|08-22-2004 11:44 PM|
Hi John -
Tell you what let's trade some tips and techniques... I remember how well you cast from last year and could use some brush-up from you.
Looking forward to seeing you at Denver!
|08-21-2004 03:26 AM|
'Al Buhr style' is good style to copy!
|08-19-2004 08:09 AM|
Do you drift forward during your stops to maintain SLP? I would think it would be difficult to minimze bounce with a longer two handed rod. I need more experience with a two hander. Maybe you can give me some more tips at the Fly Tackle Dealer again this year? Please? Begging......
|08-17-2004 08:19 PM|
|Klem||I would say my stroke is a medium stroke. . I've not seen Mike Kinney cast so I don't know about his style. To be very truthful, I'm copying Al Buhr style. Klem|
|08-17-2004 06:09 PM|
Okay, I think I've got it, you are essentially emphasizing the abrupt stop of the lower hand with a slight movement away as you stop the pull in towards your belly?
The rest of your cast sounds alot like the underhand casting stroke that Dana uses with long belly lines. It is also similar to what Mike Kinney does with his short bellies.
|08-17-2004 05:17 PM|
My stroke for delivery starts at the key position (Hugh Falkus term). The top hand is ear level and the bottom hand is @9" from the right chest area. The tip of the rod is pointed @1:30. Both hand move in concert with the bottom hand pulling down towards the ground and the thumb of the upper hand tracing a straight 20% decline down towards what will be the stop position. The rod will travel to a vertical position. The lower hand then comes towards the waist area @ belt high. The upper hand continues its straight 20% decline path to the stop position. What happens now is a scissoring action. The upper elbow should be @ 90 during the entire stroke. The major fulcrum is the upper shoulder with a slight fulcrum at the upper elbow. This makes the larger shoulder muscle do the majority of the work of the upper arm. The bottom hand is the gas pedal and brake of the rod. Although the upper hand add some power, the bottom hand should be the main gas for powering the rod through the delivery cast. I start the delivery cast by pulling down towards the ground with the bottom hand which makes the upper hand follow. When the rod get to vertical , I pull TOWARDs the belly. The stop is the bottom hand forceing the butt of the rod to STOP by driving the the palm of the bottom hand back so very, very slightly. This is a conscious effort to stop the butt of the rod with only the bottom hand.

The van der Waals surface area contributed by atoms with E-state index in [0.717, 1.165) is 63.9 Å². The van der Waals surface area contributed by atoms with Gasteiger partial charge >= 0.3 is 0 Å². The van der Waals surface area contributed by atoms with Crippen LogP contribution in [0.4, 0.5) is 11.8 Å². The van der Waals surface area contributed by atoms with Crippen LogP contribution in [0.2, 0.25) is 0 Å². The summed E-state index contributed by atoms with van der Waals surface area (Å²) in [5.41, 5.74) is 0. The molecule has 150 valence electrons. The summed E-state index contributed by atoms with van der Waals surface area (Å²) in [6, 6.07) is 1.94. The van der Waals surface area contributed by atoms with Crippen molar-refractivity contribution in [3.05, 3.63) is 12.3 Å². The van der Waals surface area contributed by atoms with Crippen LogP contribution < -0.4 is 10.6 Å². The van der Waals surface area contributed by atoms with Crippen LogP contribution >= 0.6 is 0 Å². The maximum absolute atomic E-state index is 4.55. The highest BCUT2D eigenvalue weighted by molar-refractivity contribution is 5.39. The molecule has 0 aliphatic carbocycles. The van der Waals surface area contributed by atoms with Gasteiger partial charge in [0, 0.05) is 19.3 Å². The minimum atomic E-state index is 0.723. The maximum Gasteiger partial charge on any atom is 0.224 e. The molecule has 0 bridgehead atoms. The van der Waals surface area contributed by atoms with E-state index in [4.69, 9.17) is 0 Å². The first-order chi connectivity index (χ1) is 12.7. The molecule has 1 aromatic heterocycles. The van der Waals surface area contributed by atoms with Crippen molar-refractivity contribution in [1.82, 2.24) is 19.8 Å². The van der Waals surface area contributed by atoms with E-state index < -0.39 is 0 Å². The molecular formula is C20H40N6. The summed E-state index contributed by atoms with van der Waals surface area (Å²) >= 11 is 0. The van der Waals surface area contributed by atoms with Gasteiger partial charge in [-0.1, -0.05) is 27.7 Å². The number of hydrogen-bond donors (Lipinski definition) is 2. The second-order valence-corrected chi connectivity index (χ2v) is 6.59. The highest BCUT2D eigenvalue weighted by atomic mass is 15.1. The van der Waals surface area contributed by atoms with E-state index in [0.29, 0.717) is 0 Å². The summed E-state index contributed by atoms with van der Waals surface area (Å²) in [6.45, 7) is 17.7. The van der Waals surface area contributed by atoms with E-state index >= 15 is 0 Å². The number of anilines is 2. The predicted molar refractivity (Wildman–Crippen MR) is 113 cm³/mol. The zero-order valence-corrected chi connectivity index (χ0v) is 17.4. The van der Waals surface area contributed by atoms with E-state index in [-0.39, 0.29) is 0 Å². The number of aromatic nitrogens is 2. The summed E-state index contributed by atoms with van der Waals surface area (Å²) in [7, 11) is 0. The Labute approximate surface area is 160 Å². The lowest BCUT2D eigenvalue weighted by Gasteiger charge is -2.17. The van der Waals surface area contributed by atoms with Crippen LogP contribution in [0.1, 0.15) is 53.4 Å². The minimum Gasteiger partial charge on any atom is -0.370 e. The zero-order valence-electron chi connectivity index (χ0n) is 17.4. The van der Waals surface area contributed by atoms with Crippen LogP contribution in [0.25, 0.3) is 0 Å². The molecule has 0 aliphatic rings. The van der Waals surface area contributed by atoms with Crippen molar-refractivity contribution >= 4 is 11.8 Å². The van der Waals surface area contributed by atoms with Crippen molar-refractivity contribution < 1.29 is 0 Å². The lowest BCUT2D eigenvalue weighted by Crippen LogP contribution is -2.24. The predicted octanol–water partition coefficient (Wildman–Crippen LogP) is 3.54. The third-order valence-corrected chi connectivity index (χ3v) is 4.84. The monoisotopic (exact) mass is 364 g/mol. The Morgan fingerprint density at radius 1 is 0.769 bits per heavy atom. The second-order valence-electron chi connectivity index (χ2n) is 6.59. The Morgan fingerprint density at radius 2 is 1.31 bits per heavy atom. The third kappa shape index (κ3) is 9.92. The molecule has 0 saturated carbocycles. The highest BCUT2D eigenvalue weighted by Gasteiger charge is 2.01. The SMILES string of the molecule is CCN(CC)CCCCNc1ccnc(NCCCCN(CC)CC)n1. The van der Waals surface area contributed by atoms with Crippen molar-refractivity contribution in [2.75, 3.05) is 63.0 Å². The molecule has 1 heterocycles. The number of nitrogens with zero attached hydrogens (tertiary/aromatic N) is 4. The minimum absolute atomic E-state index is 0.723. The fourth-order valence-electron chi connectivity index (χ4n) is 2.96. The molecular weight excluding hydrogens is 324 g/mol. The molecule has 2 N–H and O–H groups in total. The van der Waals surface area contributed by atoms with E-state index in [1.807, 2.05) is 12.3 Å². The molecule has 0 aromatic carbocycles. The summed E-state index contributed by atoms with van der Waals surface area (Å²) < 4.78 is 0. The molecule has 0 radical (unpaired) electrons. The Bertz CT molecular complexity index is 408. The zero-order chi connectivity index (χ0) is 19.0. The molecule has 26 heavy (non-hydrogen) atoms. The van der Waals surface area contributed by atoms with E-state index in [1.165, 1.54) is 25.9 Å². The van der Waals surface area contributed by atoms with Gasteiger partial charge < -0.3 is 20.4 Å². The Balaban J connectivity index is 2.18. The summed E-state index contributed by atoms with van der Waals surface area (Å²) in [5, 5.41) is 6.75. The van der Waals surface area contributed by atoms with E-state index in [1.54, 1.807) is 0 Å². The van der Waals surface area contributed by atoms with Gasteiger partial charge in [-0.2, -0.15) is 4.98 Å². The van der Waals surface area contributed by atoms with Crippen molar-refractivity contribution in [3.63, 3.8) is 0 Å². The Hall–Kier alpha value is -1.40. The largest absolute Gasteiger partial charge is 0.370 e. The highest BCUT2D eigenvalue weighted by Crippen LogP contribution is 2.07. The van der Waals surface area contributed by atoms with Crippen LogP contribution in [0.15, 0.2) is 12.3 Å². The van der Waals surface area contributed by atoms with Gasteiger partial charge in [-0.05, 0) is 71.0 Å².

|08-17-2004 02:48 PM|
I need clarification. Which direction is your bottom hand moving with this stopping motion - away from your belly or towards it?
|08-17-2004 12:53 PM|
|peter-s-c||I'm blessed with both an ample and a hard belly (obviously produced from better Canadian beer) so no problem here.|
|08-17-2004 12:01 PM|
The belly stop just doesn't do it - to much give in the same direction. The stop MUST be firm. I know this because my belly is ample and the belly bounce is to soft and late. The lower hand must complete the stop so the energy is transfer quickly. Klem
|08-17-2004 10:25 AM|
|08-17-2004 09:48 AM|
I will have to try it, maybe I can justr bouce it off my fat belly.
|08-17-2004 12:28 AM|
Spey of course!
Yes, I'm talking spey casting. Sorry I didn't memtion in it up front. Thought very one understood there is only spey casting left in the world. I've been working with a double taper line to get my technique down. So my limits are 70' cast up to 80' using a DT. What I've discovered is the line jumps (super charge effect) off the tip. I've yet to try shooting 100' to 110' foot cast with a head. The "kick-back" (with bottom hand) is very, very small. To much kick-back and the line just off the tip does a dealt shape loop and settles to the water in that dealt shape. My theory is: a solid, conscious stop with the bottom hand makes the tip unfold with greater energy, BUT not a reverse of the butt. I don't think the tip does the snap-t thing. The tip just unloads faster. Hopes this helps in explaining what I'm attempting.
|08-16-2004 04:07 PM|
(assuming you are talking about spey casting)
I could be misinterpreting what you are saying but I assume you are talking about a very minute snap-t like move of the rod tip but in a much more subtle way of course. This reversal of tension makes the line jump forward as if it's charged with electricity.
I think we all kickback a tiny bit if for no other reason to hold the rod tip from deflecting. But I think I know what you mean, a little extra reversal of energy for adding "opposing tension" to the loop makes both sides tight. If my memory serves me right (need to go play with it more) this technique lends itself to shorter casts but not necessarily to long casts because it affect line shooting.
For longer casts where you shoot a lot of running line you don't want to introduce a pullback tension on the near end of the line unless there is adequate force to overcome it once the loop is on it's way.
I'll have to go play with it some more, but this is what I recall from the last tie out playing around with it.
This is an interesting point you make Klem - worth looking into for sure! I am curious to hear what others have to say. Maybe we should move this over to the speypages technique section?
|08-16-2004 12:50 AM|
Curious, how do you stop the rod in your casting stroke? I have been working on using the "butt-of-the-rod" stop. A little kick back of the bottom hand at the end of my pull to the waist. This seems to super charge the loop and produce a tighter, more consistant loop with both legs of the loop parallel. Just curious to see if there are more ways to stop the rod in the casting stroke.
Klem, just trying to learn more.